Breast CAD Comes of Age

Twitter icon
Facebook icon
LinkedIn icon
e-mail icon
Google icon

Over the last several years, mammography CAD systems have matured and gained acceptance among radiologists, payors and patients as a standard of care. Today vendors are finding new ways to demonstrate the value of CAD. Breast CAD vendors have always touted CAD solutions as to a way to improve breast cancer detection with improvements in the range of 20 to 25 percent. The latest technology extends the reach of breast CAD - aiming to initiate sites transitioning to digital with efficiency gains and simplified storage solutions.

Breast MRI CAD looms larger as well. In addition to the two dedicated MRI CAD solutions on the market, iCAD markets its 500M viewing solution. The 500M performs CAD on both the breast MRI study and film-based mammogram and displays both on the same viewer. Efficiency is, once again, the name of the game as reading breast MRIs can be a time-consuming undertaking. CAD provides an answer by reducing the time it takes to read a breast MRI from up to several hours to five to 15 to 20 minutes.


Straub Clinic and Hospital (Honolulu, Hawaii) is part of the Hawaii Pacific Health Network, a four-hospital system with an ambitious plan to implement PACS, digital mammography and 3D CT technology. Robert Lipman, MD, staff radiologist, says CAD is a key part of the transition to PACS and digital mammography. Straub Clinic and Hospital installed R2's DigitalNow last summer to pave the way for PACS and digital mammography. "The ability to transfer from film to digital to PACS is the No. 1 reason why we implemented CAD," Lipman says. With DigitalNow, Straub Clinic and Hospital transfers film mammograms to its DigitalNow digitizer to a Fujifilm Synapse PACS. The hospital system also has installed a Hologic Selenia digital mammography system at one hospital and plans to install another three digital mammography systems by the middle of 2005.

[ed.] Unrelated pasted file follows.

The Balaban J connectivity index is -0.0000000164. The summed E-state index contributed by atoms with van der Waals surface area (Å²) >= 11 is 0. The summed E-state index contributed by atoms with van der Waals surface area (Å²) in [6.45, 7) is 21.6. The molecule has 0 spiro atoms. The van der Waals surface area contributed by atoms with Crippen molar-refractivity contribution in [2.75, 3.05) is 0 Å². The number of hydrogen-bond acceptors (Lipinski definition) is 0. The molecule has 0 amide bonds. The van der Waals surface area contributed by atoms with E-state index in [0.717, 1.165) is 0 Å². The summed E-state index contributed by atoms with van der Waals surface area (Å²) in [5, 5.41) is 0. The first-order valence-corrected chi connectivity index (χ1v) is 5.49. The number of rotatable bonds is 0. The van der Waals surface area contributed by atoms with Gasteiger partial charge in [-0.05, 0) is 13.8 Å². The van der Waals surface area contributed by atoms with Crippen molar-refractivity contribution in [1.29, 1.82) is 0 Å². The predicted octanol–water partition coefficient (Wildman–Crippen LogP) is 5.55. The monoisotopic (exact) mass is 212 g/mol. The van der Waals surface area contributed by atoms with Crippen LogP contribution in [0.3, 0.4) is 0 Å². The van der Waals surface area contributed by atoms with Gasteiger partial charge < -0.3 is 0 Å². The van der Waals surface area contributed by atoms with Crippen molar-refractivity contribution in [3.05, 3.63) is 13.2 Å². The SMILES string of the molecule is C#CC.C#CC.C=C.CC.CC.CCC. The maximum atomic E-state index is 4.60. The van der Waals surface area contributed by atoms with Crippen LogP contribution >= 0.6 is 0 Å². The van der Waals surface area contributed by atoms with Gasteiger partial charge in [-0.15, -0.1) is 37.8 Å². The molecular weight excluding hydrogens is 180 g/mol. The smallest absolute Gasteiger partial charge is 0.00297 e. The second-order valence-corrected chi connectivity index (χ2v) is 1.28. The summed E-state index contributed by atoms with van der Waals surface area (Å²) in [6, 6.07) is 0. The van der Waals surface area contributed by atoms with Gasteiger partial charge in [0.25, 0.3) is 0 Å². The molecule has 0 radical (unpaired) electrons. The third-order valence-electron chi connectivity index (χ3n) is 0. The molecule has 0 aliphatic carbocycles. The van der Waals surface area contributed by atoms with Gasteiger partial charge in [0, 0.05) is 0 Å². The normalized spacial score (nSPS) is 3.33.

Lipman explains the benefits of the hospital's approach. "There are obvious benefits, like discussing findings on a mammogram without needing the physical film. And radiologists and surgeons can talk about the same image without being in the same place. What we didn't realize before we installed DigitalNow are the benefits for procedure planning. When a surgeon is planning a biopsy, he no longer needs to locate the film, which is a real time and workflow savings."

There are other 'surprise' benefits to digitized mammograms, says Lipman. For example, a digitized mammogram can be magnified and enhanced when it is projected in a conference room during a tumor board meeting, providing radiologists and clinicians in all parts of the room a clear view of the case.

Lipman adds another simple, but valuable, plus to the list of CAD benefits. "With every CAD product, the radiologist can be sure he or she is reading and dictating the right mammogram. Techs can put the case on the wrong panel number, and the radiologist can dictate the wrong patient." With CAD, however, if the CAD findings don't match the images, the radiologist knows he or she is looking at the wrong film.

There are cost benefits as well. "The insurance companies are indirectly paying us to digitize films and store mammograms in PACS [by reimbursing for CAD]," Lipman explains. To gain this benefit, sites must retain the initial digitized mammography images; some sites scan twice - once for CAD and once for PACS, which is an inexpensive and overly complicated process. Instead of disposing of the digitized CAD images, Lipman recommends that sites hold them for storage in PACS.

The final benefit with CAD is the computer markings - alerting radiologists to potential lesions. Even with the detection, storage and efficiency gains with CAD, Lipman looks forward to future improvements. "The next great leap in CAD will be the ability to compare mammograms to prior images. I have that advantage; CAD doesn't. I know if a lumpy spot has existed for 10 years and isn't a cause for concern."


Catholic Medical Center (Manchester, N.H.) plans to open a new comprehensive breast center offering both digital mammography and breast MRI next month. iCAD's MammoReader and CAD software is serving as the backbone for the endeavor. The hospital deployed CAD about 18 months ago. Michael Cloutier, manager of technical services, says the technology helps radiologists identify positive findings more quickly and with less clutter than without CAD. But these benefits just scratch the